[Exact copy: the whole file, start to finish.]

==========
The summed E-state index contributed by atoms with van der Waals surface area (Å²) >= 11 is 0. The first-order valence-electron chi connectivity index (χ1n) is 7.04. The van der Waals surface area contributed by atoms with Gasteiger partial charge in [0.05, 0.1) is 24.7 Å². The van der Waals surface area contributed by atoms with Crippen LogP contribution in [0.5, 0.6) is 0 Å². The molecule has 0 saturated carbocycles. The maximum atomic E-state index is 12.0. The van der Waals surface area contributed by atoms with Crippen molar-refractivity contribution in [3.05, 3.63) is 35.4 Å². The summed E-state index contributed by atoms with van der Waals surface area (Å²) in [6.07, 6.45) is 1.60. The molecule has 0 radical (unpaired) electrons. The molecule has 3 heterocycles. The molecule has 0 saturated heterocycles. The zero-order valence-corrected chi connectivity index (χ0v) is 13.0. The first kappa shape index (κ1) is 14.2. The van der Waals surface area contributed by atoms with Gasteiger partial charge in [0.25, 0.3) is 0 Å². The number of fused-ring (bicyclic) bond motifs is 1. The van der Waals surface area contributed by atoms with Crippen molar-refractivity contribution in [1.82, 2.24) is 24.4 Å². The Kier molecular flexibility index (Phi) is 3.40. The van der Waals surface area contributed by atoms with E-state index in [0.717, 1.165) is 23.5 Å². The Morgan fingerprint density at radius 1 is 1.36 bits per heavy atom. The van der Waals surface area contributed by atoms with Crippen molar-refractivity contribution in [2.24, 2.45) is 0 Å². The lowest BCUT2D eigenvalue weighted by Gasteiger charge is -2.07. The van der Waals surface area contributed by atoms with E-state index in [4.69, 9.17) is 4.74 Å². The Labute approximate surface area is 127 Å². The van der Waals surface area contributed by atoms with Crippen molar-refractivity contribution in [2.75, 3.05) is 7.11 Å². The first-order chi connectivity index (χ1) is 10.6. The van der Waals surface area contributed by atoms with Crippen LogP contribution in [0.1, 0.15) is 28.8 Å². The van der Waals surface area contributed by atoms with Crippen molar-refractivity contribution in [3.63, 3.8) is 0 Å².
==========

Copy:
The summed E-state index contributed by atoms with van der Waals surface area (Å²) >= 11 is 0. The first-order valence-electron chi connectivity index (χ1n) is 7.04. The van der Waals surface area contributed by atoms with Gasteiger partial charge in [0.05, 0.1) is 24.7 Å². The van der Waals surface area contributed by atoms with Crippen LogP contribution in [0.5, 0.6) is 0 Å². The molecule has 0 saturated carbocycles. The maximum atomic E-state index is 12.0. The van der Waals surface area contributed by atoms with Crippen molar-refractivity contribution in [3.05, 3.63) is 35.4 Å². The summed E-state index contributed by atoms with van der Waals surface area (Å²) in [6.07, 6.45) is 1.60. The molecule has 0 radical (unpaired) electrons. The molecule has 3 heterocycles. The molecule has 0 saturated heterocycles. The zero-order valence-corrected chi connectivity index (χ0v) is 13.0. The first kappa shape index (κ1) is 14.2. The van der Waals surface area contributed by atoms with Gasteiger partial charge in [0.25, 0.3) is 0 Å². The number of fused-ring (bicyclic) bond motifs is 1. The van der Waals surface area contributed by atoms with Crippen molar-refractivity contribution in [1.82, 2.24) is 24.4 Å². The Kier molecular flexibility index (Phi) is 3.40. The van der Waals surface area contributed by atoms with E-state index in [0.717, 1.165) is 23.5 Å². The Morgan fingerprint density at radius 1 is 1.36 bits per heavy atom. The van der Waals surface area contributed by atoms with Crippen molar-refractivity contribution in [2.24, 2.45) is 0 Å². The lowest BCUT2D eigenvalue weighted by Gasteiger charge is -2.07. The van der Waals surface area contributed by atoms with E-state index in [4.69, 9.17) is 4.74 Å². The Labute approximate surface area is 127 Å². The van der Waals surface area contributed by atoms with Crippen molar-refractivity contribution in [2.75, 3.05) is 7.11 Å². The first-order chi connectivity index (χ1) is 10.6. The van der Waals surface area contributed by atoms with Crippen LogP contribution in [0.1, 0.15) is 28.8 Å². The van der Waals surface area contributed by atoms with Crippen molar-refractivity contribution in [3.63, 3.8) is 0 Å².